• CebuPac weighing options on passenger suit

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    Low-cost carrier Cebu Pacific will seek all possible legal options to appeal the P2 million judgment won by Magnolia Nova Mendoza in a discrimination case versus the airline at the Pasay Regional Trial Court (RTC).
    “We are evaluating all possible legal options at our disposal including filing a motion for reconsideration,” Jorenz Tanada, vice president corporate affairs of Cebu Pacific said in a text message to The Manila Times.

    Branch 114 Judge Edwin Ramizo of Pasay RTC said in a 39-page decision that Magnolia was subjected to an inspection that caused the passenger much embarrassment, anxiety and humiliation, after Cebu Pacific gate personnel in Dumaguete barred Magnolia from boarding a Manila-bound flight in March, 2010. Magnolia suffers from psoriasis, a non-contagious skin condition characterized by red, scaly rashes that appear on the skin.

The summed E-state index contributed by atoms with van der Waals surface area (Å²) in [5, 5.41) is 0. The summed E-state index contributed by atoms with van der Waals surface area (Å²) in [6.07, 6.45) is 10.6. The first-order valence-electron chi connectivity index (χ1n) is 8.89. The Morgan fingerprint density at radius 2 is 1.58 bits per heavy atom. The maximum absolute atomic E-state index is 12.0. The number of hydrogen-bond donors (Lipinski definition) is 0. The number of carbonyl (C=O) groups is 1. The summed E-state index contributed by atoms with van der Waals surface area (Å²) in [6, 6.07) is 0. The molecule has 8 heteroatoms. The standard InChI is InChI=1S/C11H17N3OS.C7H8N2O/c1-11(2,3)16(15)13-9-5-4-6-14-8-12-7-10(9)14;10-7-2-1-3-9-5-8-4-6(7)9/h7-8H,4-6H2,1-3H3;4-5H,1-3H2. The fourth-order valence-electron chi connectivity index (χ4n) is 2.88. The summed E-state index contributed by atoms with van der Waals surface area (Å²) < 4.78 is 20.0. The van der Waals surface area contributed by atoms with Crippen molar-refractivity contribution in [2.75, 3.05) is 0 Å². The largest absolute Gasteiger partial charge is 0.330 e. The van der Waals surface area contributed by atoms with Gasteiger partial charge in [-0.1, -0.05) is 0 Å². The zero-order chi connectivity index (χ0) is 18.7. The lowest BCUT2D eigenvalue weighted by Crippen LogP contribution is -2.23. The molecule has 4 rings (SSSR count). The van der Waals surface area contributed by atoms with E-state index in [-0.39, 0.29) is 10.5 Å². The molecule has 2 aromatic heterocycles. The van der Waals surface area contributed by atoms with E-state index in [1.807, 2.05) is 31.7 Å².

The Pasay court ordered Cebu Pacific to pay Magnolia P1 million each in moral and exemplary damages, pointing out, among other things, that psoriasis was not specifically mentioned as a medical condition requiring special clearance or handling in the airline’s own manual of operations.

    The case is the second controversy involving Cebu Pacific gate personnel and passengers with medical issues to arise in recent months. In March this year, the mother of a 12-year-old boy with a congenital deformity filed a complaint before the Manila International Airport Authority-Customer Relations Center after her son was not allowed to board their Cebu Pacific flight to Vietnam due to an alleged damaged passport.

    Regin de Guzman Palileo, mother of the 12-year-boy with pectus excavatum (Latin term meaning hollowed chest), sought the help of airport authorities to immediately clear the child’s travel to Vietnam for medical treatment.

    Palileo said that she, her son, and mother Luisa Punzalan were scheduled to board a Cebu Pacific Air flight when Mark Rotanel, an airline counter agent, prevented the boy from boarding the plane for possession of an alleged damaged passport.

    Airport authorities referred the matter to the Department of Foreign Affairs, which said that the passport was valid and had no defect. The conflict was finally resolved after the DFA issued a temporary passport to the 12-year-old boy after realizing the urgency of the trip.

     

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